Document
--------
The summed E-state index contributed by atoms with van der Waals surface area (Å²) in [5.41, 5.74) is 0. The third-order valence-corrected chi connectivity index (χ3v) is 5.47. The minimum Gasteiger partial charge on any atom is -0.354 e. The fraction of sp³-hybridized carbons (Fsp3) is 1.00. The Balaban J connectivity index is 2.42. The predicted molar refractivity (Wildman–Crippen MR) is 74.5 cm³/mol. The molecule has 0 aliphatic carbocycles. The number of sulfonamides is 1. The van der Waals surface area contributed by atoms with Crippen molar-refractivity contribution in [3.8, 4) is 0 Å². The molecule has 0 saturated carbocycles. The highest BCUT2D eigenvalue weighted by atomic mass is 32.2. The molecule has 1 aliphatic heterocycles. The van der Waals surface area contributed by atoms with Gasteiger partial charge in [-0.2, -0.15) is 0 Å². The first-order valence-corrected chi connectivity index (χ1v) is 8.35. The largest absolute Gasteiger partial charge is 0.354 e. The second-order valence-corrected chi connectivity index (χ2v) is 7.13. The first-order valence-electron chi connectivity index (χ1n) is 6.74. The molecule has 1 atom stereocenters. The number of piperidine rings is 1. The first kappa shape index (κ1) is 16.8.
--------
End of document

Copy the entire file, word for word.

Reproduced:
The summed E-state index contributed by atoms with van der Waals surface area (Å²) in [5.41, 5.74) is 0. The third-order valence-corrected chi connectivity index (χ3v) is 5.47. The minimum Gasteiger partial charge on any atom is -0.354 e. The fraction of sp³-hybridized carbons (Fsp3) is 1.00. The Balaban J connectivity index is 2.42. The predicted molar refractivity (Wildman–Crippen MR) is 74.5 cm³/mol. The molecule has 0 aliphatic carbocycles. The number of sulfonamides is 1. The van der Waals surface area contributed by atoms with Crippen molar-refractivity contribution in [3.8, 4) is 0 Å². The molecule has 0 saturated carbocycles. The highest BCUT2D eigenvalue weighted by atomic mass is 32.2. The molecule has 1 aliphatic heterocycles. The van der Waals surface area contributed by atoms with Gasteiger partial charge in [-0.2, -0.15) is 0 Å². The first-order valence-corrected chi connectivity index (χ1v) is 8.35. The largest absolute Gasteiger partial charge is 0.354 e. The second-order valence-corrected chi connectivity index (χ2v) is 7.13. The first-order valence-electron chi connectivity index (χ1n) is 6.74. The molecule has 1 atom stereocenters. The number of piperidine rings is 1. The first kappa shape index (κ1) is 16.8.